Where do I start?

growing_sales_spiral_250wI guess the simple answer is to start with ourselves and our team. As leaders our opportunity to make a difference starts with the culture of respect we create within our own team.

But how? I found a number of practical ideas on the Critical MultiCultural Pavillion created by EdChange.org. It is a website created by a team of educators dedicated to equity, diversity, multiculturalism, and social justice. They provide resources for workshops, staff meetings and projects that support progressive change in our educational systems. I want to share an activity that I recently experienced and encourage you to give it a try with your team! It is called the “Circles of My MultiCultural Self” and the full instructions can be found by clicking on the link.

Briefly, each of us created our own set of circles identifying cultural and personal elements of ourselves that we defined as important for making us who we are. Next we spent a few minutes with a partner, each sharing a story about a time we were most proud of one of our defining elements and a story when it was a painful moment. Finally we were asked to identify a stereotype about one of our unique elements, or circles, that was incomplete, incorrect or failed to fully capture who we are.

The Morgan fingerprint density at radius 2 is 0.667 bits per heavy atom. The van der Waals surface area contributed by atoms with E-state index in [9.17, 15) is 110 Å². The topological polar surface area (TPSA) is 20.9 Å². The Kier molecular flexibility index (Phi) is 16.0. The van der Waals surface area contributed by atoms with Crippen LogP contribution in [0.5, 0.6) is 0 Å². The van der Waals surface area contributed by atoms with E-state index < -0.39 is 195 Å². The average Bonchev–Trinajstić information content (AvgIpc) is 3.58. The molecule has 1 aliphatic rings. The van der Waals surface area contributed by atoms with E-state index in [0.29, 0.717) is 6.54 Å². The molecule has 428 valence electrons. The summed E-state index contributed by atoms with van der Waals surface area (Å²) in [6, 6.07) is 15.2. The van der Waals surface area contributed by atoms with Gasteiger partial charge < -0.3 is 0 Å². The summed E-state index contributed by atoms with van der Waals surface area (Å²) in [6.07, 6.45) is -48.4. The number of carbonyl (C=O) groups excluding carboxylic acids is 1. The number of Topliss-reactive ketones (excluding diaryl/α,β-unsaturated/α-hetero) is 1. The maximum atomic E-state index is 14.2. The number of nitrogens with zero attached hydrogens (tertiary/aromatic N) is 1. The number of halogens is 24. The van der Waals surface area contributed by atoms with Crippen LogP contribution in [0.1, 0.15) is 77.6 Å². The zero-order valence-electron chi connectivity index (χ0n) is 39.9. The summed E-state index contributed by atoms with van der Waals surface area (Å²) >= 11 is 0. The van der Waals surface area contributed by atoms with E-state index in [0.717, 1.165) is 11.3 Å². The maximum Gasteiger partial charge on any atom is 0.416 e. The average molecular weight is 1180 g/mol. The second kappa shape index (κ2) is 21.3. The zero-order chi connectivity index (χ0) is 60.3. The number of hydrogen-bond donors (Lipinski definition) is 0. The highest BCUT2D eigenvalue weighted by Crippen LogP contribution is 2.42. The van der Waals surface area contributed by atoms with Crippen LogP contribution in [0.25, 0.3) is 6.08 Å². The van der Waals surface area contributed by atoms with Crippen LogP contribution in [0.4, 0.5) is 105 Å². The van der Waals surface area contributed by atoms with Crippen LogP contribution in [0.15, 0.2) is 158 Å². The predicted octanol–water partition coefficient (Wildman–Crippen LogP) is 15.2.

As we shared our stories and the stereotypes we have heard I was struck by how different my experiences have been as a member of the majority culture from my colleagues from a minority culture. What I defined as important, or had experienced as painful moments, were mostly internal or personal elements that I got to choose to share or not share. I was in control of sharing that I am a cancer survivor or a divorced co-parent of a teen-age girl. My colleagues from a diverse or minority culture mostly described painful moments and identifying characteristics that others attributed to them or imposed on them! They were labeled as “black” or “from another country” or “as having a confusing and hard to understand accent.” They were not allowed to define themselves.

This was a small but powerful growth experience for me and for the team as a whole and a step in creating an inclusive work environment.

Their website offers a number of resources for leaders looking for ways to support equitable opportunities for all people to be successful at work.

Todd Thorsgaard

 

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